One of the most promising ways to capture, generate and manipulate photons is with nanodiamonds. The secret is to create nanodiamonds with a defect in their structure where a nitrogen atom has taken the place of a carbon.

Quantum physicists are interested in these so-called nitrogen vacancies because they can capture, store and emit the quantum information that photons carry. What’s more, they do all this at room temperature. It is even possible to manipulate this information using magnetic and electric fields.

According to a study featured in Nature Nanotechnology, the possible uses of nanodiamonds are endless. Nanodiamonds have excellent mechanical and optical properties, high surface areas and tunable surface structures. They are also non-toxic, which makes them well suited to biomedical applications. “These little gems have a wide range of potential applications in tribology, drug delivery, bioimaging and tissue engineering, and also as protein mimics and a filler material for nanocomposites”.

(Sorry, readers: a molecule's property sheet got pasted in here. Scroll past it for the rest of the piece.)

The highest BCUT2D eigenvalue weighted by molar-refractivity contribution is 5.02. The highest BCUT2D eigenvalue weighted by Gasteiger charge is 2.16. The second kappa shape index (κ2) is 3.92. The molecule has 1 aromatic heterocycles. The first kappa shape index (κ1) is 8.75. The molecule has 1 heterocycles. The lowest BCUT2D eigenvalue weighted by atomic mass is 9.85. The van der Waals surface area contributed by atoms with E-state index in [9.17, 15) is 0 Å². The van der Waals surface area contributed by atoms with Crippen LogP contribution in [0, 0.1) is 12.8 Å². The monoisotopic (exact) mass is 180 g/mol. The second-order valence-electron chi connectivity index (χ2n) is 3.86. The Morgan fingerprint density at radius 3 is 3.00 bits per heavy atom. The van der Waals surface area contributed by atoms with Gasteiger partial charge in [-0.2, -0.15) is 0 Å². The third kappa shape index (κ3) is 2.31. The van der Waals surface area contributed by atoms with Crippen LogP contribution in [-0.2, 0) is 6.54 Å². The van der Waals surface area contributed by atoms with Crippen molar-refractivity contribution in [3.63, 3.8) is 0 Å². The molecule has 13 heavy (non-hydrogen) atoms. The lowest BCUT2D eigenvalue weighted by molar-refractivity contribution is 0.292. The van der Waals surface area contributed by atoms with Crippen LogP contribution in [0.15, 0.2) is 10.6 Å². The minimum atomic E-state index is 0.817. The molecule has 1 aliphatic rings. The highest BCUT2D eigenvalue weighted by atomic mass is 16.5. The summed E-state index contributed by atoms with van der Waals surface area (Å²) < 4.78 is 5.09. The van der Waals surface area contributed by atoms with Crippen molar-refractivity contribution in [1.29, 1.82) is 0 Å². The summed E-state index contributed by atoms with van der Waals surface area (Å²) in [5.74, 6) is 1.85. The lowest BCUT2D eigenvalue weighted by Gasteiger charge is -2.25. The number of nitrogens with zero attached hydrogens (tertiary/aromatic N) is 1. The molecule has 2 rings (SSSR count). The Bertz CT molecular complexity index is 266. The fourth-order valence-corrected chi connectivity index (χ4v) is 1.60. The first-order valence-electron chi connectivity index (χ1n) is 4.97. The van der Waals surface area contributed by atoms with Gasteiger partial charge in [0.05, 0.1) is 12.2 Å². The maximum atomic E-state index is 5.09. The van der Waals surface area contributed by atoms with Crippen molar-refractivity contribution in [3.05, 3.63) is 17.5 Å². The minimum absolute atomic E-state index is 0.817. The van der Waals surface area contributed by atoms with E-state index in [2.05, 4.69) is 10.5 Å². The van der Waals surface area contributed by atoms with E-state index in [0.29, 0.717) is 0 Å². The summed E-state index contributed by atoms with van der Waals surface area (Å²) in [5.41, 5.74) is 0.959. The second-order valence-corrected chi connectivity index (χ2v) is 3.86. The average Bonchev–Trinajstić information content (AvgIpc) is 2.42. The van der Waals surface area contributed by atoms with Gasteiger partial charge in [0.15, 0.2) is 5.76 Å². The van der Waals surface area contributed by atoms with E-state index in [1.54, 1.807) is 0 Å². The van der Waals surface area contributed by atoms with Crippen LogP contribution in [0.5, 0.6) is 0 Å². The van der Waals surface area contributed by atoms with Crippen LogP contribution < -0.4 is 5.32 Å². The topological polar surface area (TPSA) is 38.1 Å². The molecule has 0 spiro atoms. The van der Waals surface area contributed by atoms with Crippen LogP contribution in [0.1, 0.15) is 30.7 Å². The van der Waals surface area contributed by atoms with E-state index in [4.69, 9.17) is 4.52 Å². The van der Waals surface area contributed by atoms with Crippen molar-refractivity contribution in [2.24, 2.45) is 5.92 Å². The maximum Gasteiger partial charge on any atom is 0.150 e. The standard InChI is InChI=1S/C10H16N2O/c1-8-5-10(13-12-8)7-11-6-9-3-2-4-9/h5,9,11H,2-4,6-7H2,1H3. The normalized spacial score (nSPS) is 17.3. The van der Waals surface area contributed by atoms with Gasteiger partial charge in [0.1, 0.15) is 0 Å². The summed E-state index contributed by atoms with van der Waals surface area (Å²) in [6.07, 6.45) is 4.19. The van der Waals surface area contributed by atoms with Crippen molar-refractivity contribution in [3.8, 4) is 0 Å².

Nanodiamonds have been used as catalysts in scientific experiments, seeding material for cultivating diamond films, additives for automobile oils, galvanic coatings and polishing compounds.

Nanodiamonds have made the most headlines for their potential use in fighting cancer.
Nanodiamonds could be the solution for dealing with chemoresistant cancer stem cells, according to a study published in ACS Nano. A team of researchers has repurposed existing chemotherapy drugs into effective agents against chemoresistant cancer stem cells with nanotechnology.
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Sediments found beneath the floor of Lake Cuitzeo in central Mexico support theories of a major cosmic impact event 12,900 years ago. A 13,000-year-old layer of sediment contains materials associated with impact events, such as soot, impact spherules and nanodiamonds.

The nanodiamonds found at Lake Cuitzeo are of a variety known as lonsdaleite, even harder than “regular” diamond and only found naturally as the result of impact events.
It’s thought that a large asteroid or comet entered Earth’s atmosphere at a shallow angle 12,900 years ago, melting rocks and causing widespread destruction. This event would have occurred just before a period of unusually cold climate known as the Younger Dryas.

The only other widespread sedimentary layer ever found to contain such an abundance of nanodiamonds is found at the K-T boundary, 65 million years ago. This corresponds to the impact event that led to the extinction of the dinosaurs.



See ----->http://pennystockjournal.blogspot.ca/2015/06/friction-banished-by-coating-diamonds.html
See ----->http://pennystockjournal.blogspot.ca/2014/06/diamond-set-to-sparkle-for.html
See ----->http://pennystockjournal.blogspot.ca/2014/10/titanium-based-batteries-next-big-thing.html